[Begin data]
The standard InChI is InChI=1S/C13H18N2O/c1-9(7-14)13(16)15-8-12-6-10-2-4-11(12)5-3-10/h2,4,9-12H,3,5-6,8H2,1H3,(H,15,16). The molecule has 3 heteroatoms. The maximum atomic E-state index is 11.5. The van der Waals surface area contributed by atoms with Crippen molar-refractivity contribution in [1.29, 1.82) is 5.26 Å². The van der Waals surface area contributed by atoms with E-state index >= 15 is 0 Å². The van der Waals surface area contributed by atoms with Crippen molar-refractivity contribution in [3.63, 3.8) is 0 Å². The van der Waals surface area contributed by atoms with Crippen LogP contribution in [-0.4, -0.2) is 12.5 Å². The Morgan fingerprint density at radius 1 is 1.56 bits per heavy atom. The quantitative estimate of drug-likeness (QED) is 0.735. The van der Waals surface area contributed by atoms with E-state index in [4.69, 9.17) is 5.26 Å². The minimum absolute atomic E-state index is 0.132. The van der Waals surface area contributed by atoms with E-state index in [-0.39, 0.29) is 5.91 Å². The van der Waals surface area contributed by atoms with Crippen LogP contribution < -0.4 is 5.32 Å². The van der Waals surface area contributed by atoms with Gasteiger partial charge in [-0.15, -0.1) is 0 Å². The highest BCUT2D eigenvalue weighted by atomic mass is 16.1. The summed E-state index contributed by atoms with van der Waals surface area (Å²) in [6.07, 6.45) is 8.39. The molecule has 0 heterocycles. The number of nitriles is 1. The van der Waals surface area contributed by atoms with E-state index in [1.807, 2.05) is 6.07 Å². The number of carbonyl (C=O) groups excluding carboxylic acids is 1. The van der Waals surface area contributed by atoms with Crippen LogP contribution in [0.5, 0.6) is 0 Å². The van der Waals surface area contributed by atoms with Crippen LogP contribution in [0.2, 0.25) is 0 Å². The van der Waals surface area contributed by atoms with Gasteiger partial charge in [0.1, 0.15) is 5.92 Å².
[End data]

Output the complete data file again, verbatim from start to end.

The standard InChI is InChI=1S/C13H18N2O/c1-9(7-14)13(16)15-8-12-6-10-2-4-11(12)5-3-10/h2,4,9-12H,3,5-6,8H2,1H3,(H,15,16). The molecule has 3 heteroatoms. The maximum atomic E-state index is 11.5. The van der Waals surface area contributed by atoms with Crippen molar-refractivity contribution in [1.29, 1.82) is 5.26 Å². The van der Waals surface area contributed by atoms with E-state index >= 15 is 0 Å². The van der Waals surface area contributed by atoms with Crippen molar-refractivity contribution in [3.63, 3.8) is 0 Å². The van der Waals surface area contributed by atoms with Crippen LogP contribution in [-0.4, -0.2) is 12.5 Å². The Morgan fingerprint density at radius 1 is 1.56 bits per heavy atom. The quantitative estimate of drug-likeness (QED) is 0.735. The van der Waals surface area contributed by atoms with E-state index in [4.69, 9.17) is 5.26 Å². The minimum absolute atomic E-state index is 0.132. The van der Waals surface area contributed by atoms with E-state index in [-0.39, 0.29) is 5.91 Å². The van der Waals surface area contributed by atoms with Crippen LogP contribution < -0.4 is 5.32 Å². The van der Waals surface area contributed by atoms with Gasteiger partial charge in [-0.15, -0.1) is 0 Å². The highest BCUT2D eigenvalue weighted by atomic mass is 16.1. The summed E-state index contributed by atoms with van der Waals surface area (Å²) in [6.07, 6.45) is 8.39. The molecule has 0 heterocycles. The number of nitriles is 1. The van der Waals surface area contributed by atoms with E-state index in [1.807, 2.05) is 6.07 Å². The number of carbonyl (C=O) groups excluding carboxylic acids is 1. The van der Waals surface area contributed by atoms with Crippen LogP contribution in [0.5, 0.6) is 0 Å². The van der Waals surface area contributed by atoms with Crippen LogP contribution in [0.2, 0.25) is 0 Å². The van der Waals surface area contributed by atoms with Gasteiger partial charge in [0.1, 0.15) is 5.92 Å².